"It's crazy," says a clearly frustrated Pennebaker. One would think he would be beyond such exasperation: It took him two years to find a distributor for Dont Look Back, and though it broke box-office records for a documentary, most of Pennebaker and Hegedus' subsequent works have been confined to limited art-house runs or tiny sections on new-release shelves in video stores.
"Well, it's not my business," he says. "That's the problem. It's in the hands of fate. And it's really Joel and Ethan's film anyway, so we're just trying to get it out if we can, just because it's a shame to do all the work and not have it pay off somehow. Unlike filmmaking, where you have a lot of aberrant souls all obsessed by making a film no matter what it costs them in their lives, in distribution, it's basically a money business, and the people involved in it look to make money and sell popcorn. That's the bottom line for them, so it's sometimes a very tough gate to get through."
The 75-year-old Pennebaker, speaking in the soft, studied voice of a professor (he and Hegedus teach classes on documentary filmmaking at Yale), talks often of how there are few directors left who treat film as "literature." His voice contains barely audible hints of bitterness and disgust when referring to a system that treats documentary filmmakers as "the underclass," as a group to be ghettoized and dismissed. Why else, he asks, does the Academy of Motion Picture Arts and Sciences routinely hand out Oscars to documentaries rarely deserving of such a prestigious prize while ignoring other, far better offerings?
"You know they're not going to give it to something like Hoop Dreams," he says. "It's too good a film. They must give it to a film nobody will ever take seriously as a film. Then, nobody at the studios is going to be upset."
Pennebaker and Hegedus often talk of moving into the world of the fictional feature. They dream, every so often, of working with actors instead of subjects. But they dismiss such dreams and desires quickly.
"There's something so exciting about witnessing the real event and being with the real people," Hegedus says. "There's something so inspiring about them. Each person we've come across in these films has given me something in my life, and I don't think you can say that exactly about actors."
Yet Pennebaker, as a young man, never pursued a career as a filmmaker; he was as likely to pick up a camera as a man with no arms. He was an M.I.T. graduate with a degree in mechanical engineering; he served in the Navy during World War II, then came back to work on power stations around Texas. He started his own company, Electronics Engineering, that was responsible for developing American Airlines' computerized reservations system. When he began making shorts in the early 1950s, it was because he fell in with a group of experimental filmmakers--a group that would come to include the likes of Robert Leacock and Albert Maysles--and he suddenly found himself holding the necessary equipment. He thought to himself, Well, why not make movies?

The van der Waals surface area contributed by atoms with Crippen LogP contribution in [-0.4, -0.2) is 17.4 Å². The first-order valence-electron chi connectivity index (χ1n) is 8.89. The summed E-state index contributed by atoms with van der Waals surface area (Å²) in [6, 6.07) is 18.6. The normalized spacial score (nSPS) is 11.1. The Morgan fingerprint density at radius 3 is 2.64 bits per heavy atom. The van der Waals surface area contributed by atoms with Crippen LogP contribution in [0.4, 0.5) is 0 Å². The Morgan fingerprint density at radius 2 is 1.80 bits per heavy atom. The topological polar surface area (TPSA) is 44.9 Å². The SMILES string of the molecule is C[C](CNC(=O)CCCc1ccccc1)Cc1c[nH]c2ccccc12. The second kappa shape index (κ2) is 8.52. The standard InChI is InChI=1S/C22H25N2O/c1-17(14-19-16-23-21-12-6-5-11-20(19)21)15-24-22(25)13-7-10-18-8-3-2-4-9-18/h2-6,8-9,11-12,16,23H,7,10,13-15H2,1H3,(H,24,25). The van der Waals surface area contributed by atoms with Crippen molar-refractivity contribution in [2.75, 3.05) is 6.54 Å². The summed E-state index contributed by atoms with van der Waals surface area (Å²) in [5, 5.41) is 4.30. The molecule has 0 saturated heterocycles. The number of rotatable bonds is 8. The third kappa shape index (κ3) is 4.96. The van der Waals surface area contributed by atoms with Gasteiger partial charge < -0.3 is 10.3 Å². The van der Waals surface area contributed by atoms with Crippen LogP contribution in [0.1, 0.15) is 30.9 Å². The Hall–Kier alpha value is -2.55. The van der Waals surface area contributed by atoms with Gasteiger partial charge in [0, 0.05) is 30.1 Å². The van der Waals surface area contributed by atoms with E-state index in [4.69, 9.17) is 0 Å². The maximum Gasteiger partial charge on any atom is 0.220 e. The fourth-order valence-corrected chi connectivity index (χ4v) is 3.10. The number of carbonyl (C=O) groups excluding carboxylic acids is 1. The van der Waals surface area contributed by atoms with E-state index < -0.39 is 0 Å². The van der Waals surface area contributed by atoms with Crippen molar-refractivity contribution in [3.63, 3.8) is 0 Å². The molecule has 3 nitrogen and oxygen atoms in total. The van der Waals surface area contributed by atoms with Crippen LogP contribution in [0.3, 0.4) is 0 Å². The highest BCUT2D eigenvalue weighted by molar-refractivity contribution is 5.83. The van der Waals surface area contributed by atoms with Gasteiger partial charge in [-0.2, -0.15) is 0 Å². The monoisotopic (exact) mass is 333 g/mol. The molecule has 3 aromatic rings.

"Back then, we were making one a week. I don't know why," he says. "There was nothing beckoning us toward the golden retreat. We did it because we had the equipment, it was cheap to buy the film, and that's what we were supposed to do. We saw ourselves as filmmakers. That we weren't able to sell any of them--not one of them--didn't seem to dawn on us that we were fighting a losing battle. It just seemed like what we had to do."
Pennebaker and Hegedus dispute the notion that they are historians; they insist they're merely students of history, observers capturing events as they hurtle down the timeline. They are the guardians of yesterday. Without them, we might never have seen the sad and sarcastic Dylan who, while reading newspaper articles about himself, said, "I'm glad I'm not me." We might never have seen James Carville breaking down in front of the faithful on election night. And we might never have seen Hendrix licking the sky while his instrument melted beneath his bended knee.
"They're all kind of the same film," Pennebaker says of his work. "I've been making the same film almost continuously, so I don't look at them as a painter might, seeing how you've advanced the art. When I look at them now, what I see is not the filmmaking--I don't get concerned about the filmmaking, though sometimes I think the editing could be more succinct--but I see if the history stands up. Were we right to do Jimi Hendrix? Were we right to do Ziggy Stardust? Were we right to do Dylan? Were we right to do Town Bloody Hall? When I see them, what I see is, usually, history has proven us right."